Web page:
“Even if you 100% trust the US government with your biometric information (which you shouldn’t) this is a reminder that once your face is scanned and stored in a database, it’s easily shared across government agencies, stolen by hackers, other governments, etc.”
One of the key fears that critics of mass surveillance and the proliferation of facial recognition technology have warned about has been realized with new reporting Monday that a “malicious cyber attack” has resulted in photos of airport passengers and other personal data harvested by U.S. Customs and Border Patrol being stolen by unknown actors.
“This incident further underscores the need to put the brakes on these efforts and for Congress to investigate the agency’s data practices. The best way to avoid breaches of sensitive personal data is not to collect and retain it in the first place.”
—Neema Singh Guliani, ACLUAccording to the Washington Post:
Customs officials said in a statement Monday that the images, which included photos of people’s license plates, had been compromised as part of an attack on a federal subcontractor.
The agency maintains a database including passport and visa photos that is used at airports as part of an agency facial-recognition program. CBP declined to say what images were stolen or how many people were affected.
But CBP makes extensive use of cameras and video recordings at the arrival halls of international airports as well as land border crossings, where vehicle license plates are also captured.
A CBP statement said none of the image data had been identified “on the Dark Web or Internet.” But reporters at The Register, a British technology news site, reported late last month that a large haul of breached data from the firm Perceptics was being offered as a free download on the dark web.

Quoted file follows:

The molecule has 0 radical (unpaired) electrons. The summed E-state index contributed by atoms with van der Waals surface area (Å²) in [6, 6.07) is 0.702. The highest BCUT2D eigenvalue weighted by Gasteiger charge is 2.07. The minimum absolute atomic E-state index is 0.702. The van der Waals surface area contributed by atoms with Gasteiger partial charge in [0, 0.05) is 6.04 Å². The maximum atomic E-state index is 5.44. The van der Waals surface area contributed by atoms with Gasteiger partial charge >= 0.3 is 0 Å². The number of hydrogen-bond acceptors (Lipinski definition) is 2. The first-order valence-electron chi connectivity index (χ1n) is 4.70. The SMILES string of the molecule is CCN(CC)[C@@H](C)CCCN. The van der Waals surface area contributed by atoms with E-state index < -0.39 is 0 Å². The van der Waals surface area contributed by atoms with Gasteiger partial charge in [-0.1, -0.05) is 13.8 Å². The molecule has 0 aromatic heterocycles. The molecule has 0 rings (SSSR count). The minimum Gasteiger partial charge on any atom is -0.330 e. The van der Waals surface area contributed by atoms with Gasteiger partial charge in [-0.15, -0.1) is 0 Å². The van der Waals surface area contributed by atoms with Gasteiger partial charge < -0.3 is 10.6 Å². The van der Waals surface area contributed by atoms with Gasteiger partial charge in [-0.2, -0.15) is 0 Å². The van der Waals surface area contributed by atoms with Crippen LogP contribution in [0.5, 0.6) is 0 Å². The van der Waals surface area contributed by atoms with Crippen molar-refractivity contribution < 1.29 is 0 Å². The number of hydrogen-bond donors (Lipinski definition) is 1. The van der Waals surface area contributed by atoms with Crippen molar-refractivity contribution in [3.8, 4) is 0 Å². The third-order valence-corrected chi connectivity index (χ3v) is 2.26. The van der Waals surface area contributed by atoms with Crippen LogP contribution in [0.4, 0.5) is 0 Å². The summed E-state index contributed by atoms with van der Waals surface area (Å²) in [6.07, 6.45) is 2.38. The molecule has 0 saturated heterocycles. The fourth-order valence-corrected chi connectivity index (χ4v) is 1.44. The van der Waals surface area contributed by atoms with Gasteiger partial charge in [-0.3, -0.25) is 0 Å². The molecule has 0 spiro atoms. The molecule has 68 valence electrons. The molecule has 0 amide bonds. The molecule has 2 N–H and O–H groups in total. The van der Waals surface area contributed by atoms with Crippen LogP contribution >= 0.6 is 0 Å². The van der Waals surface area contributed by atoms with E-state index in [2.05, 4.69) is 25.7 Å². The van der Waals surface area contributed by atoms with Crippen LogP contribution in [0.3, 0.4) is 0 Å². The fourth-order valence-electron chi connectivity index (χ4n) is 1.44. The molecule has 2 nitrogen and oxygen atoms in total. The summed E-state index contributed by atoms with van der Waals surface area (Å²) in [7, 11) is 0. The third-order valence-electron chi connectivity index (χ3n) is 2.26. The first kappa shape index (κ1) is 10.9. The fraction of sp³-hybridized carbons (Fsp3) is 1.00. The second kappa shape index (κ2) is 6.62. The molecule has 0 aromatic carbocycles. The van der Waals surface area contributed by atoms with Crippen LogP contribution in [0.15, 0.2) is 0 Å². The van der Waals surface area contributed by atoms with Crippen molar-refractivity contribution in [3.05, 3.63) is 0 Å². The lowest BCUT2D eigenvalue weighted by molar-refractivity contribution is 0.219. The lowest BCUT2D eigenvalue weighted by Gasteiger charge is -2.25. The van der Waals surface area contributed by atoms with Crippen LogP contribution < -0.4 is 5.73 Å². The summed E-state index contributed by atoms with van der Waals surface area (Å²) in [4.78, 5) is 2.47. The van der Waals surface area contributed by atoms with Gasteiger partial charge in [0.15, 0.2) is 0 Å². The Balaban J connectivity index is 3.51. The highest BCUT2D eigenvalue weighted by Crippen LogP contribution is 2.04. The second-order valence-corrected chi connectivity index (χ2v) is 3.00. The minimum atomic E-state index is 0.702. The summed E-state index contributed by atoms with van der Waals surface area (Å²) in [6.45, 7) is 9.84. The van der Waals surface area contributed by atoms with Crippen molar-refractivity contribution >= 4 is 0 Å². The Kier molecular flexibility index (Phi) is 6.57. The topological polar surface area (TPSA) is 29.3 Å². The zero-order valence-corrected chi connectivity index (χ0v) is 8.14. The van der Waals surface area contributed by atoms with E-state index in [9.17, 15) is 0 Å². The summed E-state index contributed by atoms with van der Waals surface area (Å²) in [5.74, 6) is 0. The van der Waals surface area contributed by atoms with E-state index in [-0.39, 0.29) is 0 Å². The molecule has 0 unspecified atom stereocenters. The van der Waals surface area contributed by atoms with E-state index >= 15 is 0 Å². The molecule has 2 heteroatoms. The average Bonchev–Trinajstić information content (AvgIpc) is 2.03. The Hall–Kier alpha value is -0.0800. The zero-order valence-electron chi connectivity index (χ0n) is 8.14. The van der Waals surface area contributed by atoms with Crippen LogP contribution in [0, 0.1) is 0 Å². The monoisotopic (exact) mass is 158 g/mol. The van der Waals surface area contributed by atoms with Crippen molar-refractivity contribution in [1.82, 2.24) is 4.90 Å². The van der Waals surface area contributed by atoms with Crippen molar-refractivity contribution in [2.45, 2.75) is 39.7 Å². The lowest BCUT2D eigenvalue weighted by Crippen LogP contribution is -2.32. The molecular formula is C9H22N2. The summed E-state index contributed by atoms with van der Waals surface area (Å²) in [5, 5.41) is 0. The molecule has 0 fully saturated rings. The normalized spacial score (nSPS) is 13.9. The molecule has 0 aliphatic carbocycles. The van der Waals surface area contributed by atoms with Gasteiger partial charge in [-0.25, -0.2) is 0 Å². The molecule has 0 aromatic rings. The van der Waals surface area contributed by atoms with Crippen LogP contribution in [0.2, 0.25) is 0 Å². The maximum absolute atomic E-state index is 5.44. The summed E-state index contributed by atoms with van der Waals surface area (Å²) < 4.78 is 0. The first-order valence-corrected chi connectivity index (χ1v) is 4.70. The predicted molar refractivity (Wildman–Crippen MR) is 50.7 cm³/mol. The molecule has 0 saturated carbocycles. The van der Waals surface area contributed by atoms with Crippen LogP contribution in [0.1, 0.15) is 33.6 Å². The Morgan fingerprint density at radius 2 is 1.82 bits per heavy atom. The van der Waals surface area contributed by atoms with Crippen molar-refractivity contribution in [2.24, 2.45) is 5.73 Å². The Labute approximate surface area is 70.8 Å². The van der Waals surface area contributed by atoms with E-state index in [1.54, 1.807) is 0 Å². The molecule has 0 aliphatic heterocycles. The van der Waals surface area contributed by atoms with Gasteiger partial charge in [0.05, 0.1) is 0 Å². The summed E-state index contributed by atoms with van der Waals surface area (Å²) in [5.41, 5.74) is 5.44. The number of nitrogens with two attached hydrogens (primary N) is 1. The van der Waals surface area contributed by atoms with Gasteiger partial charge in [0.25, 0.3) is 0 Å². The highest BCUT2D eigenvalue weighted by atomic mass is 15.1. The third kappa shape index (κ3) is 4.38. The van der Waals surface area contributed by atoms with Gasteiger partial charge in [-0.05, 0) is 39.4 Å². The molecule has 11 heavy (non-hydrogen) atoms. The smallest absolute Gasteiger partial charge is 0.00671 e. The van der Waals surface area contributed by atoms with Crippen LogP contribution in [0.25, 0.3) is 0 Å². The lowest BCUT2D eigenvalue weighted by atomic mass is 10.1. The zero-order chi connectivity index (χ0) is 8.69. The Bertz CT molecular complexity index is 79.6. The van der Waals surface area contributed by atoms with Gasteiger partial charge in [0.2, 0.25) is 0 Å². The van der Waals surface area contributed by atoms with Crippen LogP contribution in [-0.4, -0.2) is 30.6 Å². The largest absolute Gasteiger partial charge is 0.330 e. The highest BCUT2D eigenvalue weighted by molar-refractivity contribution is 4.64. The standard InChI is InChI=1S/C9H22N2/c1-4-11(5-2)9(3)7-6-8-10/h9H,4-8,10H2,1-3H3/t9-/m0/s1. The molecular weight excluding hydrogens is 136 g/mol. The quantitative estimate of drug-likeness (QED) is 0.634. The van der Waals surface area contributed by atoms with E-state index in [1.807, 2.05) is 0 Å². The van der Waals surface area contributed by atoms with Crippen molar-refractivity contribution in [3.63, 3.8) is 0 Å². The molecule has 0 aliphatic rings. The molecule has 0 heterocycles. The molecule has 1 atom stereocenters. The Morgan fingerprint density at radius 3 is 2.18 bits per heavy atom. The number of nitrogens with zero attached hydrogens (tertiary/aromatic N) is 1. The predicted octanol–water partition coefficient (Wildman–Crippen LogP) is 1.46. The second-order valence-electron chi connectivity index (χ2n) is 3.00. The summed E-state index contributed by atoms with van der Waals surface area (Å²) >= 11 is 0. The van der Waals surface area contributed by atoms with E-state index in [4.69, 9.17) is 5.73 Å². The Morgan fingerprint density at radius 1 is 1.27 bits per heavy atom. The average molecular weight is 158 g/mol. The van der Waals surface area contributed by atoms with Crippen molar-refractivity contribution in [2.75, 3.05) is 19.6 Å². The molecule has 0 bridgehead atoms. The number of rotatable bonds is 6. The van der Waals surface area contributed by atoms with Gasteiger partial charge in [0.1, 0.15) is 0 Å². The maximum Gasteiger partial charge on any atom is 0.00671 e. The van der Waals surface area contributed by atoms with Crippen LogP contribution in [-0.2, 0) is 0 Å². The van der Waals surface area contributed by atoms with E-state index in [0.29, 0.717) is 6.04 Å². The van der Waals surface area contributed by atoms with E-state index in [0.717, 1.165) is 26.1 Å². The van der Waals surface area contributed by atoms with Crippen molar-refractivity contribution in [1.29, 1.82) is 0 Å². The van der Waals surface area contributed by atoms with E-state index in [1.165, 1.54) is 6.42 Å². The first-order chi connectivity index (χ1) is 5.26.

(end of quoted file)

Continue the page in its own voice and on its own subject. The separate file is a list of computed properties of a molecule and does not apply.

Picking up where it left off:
The CBP apparently did not want to confirm which private subcontractor was the target of the attack, but the Post and others were able to track down that it likely was Perceptics:
— Lindsey Barrett (@LAM_Barrett) June 10, 2019
“This is a bombshell,” said Evan Greer, deputy director of the advocacy group Fight fight for the Future, in response to the reporting. “Even if you 100% trust the US government with your biometric information (which you shouldn’t) this is a reminder that once your face is scanned and stored in a database, it’s easily shared across government agencies, stolen by hackers, other governments, etc.”
Buzzfeed, also among the first to report on the breach on Monday, noted that the “cyberattack comes amid the ongoing rollout of CBP’s “biometric entry-exit system,” the government initiative to biometrically verify the identities of all travelers crossing US borders.” As BuzzFeed News reported Citing earlier reporting, Buzzfeed pointed out that “CBP is scrambling to implement the initiative with the goal of using facial recognition technology on ‘100 percent of all international passengers,’ including American citizens, in the top 20 US airports by 2021.”
This breach comes just as CBP seeks to expand its massive face recognition apparatus and collection of sensitive information from travelers, including license plate information and social media identifiers. https://t.co/qUvOE8UQY2
— ACLU (@ACLU) June 10, 2019
In a statement, Neema Singh Guliani, senior legislative counsel at the ACLU, said the compromise of passenger data is a great example of why privacy and civil liberties groups continue to warn about facial recognition and the electronic collection of other personal data.